Recently, Chadian President Idriss Deby reshuffled his cabinet. Part of the reshuffle was prompted by the departure of Foreign Affairs Minister Moussa Faki Mahamat, who is going (with Deby’s blessing) to become the new chair of the African Union Commission.
Another factor in the reshuffle, however, was the less amicable firing of Finance and Budget Minister Mbogo Ngabo Seli (French), who had only been in his post since August 2016. Seli, it seems, had been unable to maintain a good relationship with Deby’s inner circle and had been equally unable to manage a crisis resulting from the “non-payment of salaries” to civil servants and other key personnel. That “non-payment” is a core part of the budget/austerity crisis that has evoked recurring protests in Chad in recent months, an issue I discuss here (.pdf, p. 13).
In December, there was another firing: Mines Minister Gomdigué Baïdi Lomey (French). In that case, no reasons were given.
The new government promotes Hissein Brahim Taha, the Chadian ambassador to France and a veteran diplomat, to the post of Foreign Affairs Minister. Other new and key appointments include the promotion of three senior technocrats, Christian Georges Diguibaye, Ngueto Yambaye, and Ahmat Mahamat Hassan, to the posts of Finance Minister, Minister of the Economy, and Minister of Justice, respectively. The new government also includes the famous Chadian filmmaker Mahamat Saleh Haroun to the post of Minister of Touristic, Artisanal, and Cultural Development.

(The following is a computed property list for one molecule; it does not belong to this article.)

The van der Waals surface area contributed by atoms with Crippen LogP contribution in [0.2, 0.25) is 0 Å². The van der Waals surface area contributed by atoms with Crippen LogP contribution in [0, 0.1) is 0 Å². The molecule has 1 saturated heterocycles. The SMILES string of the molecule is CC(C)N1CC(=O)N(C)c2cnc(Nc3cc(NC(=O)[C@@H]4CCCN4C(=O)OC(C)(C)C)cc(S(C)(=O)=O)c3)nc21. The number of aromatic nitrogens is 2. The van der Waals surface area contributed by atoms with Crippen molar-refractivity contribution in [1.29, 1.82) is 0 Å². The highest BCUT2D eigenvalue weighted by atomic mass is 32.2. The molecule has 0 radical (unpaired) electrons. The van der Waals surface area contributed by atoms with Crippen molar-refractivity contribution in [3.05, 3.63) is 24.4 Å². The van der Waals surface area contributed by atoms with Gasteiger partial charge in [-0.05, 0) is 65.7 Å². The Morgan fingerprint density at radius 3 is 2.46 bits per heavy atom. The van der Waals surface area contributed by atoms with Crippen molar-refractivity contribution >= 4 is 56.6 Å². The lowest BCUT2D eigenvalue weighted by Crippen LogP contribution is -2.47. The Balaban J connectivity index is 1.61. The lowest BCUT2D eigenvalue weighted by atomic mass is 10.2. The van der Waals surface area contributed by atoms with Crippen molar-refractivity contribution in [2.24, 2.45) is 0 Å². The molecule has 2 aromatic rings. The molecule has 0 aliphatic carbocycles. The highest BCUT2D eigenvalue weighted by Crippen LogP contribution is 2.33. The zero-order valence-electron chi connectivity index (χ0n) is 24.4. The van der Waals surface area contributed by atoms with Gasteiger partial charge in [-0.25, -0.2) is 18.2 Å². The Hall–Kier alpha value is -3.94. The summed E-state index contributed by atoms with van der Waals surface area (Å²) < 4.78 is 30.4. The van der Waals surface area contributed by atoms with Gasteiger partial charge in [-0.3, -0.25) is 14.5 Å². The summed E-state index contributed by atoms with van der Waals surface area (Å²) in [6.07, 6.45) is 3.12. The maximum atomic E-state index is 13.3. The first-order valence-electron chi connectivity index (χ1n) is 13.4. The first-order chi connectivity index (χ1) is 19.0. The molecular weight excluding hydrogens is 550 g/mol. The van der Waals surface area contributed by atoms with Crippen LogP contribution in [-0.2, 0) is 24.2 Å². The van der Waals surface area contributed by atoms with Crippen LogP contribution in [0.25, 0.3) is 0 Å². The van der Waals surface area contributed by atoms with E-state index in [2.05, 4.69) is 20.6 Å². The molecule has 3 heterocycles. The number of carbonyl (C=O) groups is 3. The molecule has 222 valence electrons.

The reshuffle did not affect ministers in the security and defense sphere, suggesting that the move was more about dealing with the country’s economic crisis than anything else.